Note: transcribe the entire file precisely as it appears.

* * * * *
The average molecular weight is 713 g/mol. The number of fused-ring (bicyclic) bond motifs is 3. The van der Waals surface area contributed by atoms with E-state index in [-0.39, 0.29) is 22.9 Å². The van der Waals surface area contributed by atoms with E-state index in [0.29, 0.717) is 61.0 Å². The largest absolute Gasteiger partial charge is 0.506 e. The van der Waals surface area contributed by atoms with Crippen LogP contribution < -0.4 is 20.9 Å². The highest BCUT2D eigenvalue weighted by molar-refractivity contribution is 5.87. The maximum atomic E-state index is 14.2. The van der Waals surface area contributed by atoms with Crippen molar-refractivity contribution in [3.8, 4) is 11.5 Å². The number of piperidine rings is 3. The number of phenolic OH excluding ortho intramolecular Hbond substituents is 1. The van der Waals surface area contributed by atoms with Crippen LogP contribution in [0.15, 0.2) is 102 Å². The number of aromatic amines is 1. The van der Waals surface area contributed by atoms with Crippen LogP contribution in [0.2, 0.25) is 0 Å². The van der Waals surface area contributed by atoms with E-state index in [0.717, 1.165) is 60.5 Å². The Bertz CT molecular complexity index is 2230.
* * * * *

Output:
The average molecular weight is 713 g/mol. The number of fused-ring (bicyclic) bond motifs is 3. The van der Waals surface area contributed by atoms with E-state index in [-0.39, 0.29) is 22.9 Å². The van der Waals surface area contributed by atoms with E-state index in [0.29, 0.717) is 61.0 Å². The largest absolute Gasteiger partial charge is 0.506 e. The van der Waals surface area contributed by atoms with Crippen LogP contribution < -0.4 is 20.9 Å². The highest BCUT2D eigenvalue weighted by molar-refractivity contribution is 5.87. The maximum atomic E-state index is 14.2. The van der Waals surface area contributed by atoms with Crippen molar-refractivity contribution in [3.8, 4) is 11.5 Å². The number of piperidine rings is 3. The number of phenolic OH excluding ortho intramolecular Hbond substituents is 1. The van der Waals surface area contributed by atoms with Crippen LogP contribution in [0.15, 0.2) is 102 Å². The number of aromatic amines is 1. The van der Waals surface area contributed by atoms with Crippen LogP contribution in [0.2, 0.25) is 0 Å². The van der Waals surface area contributed by atoms with E-state index in [0.717, 1.165) is 60.5 Å². The Bertz CT molecular complexity index is 2230.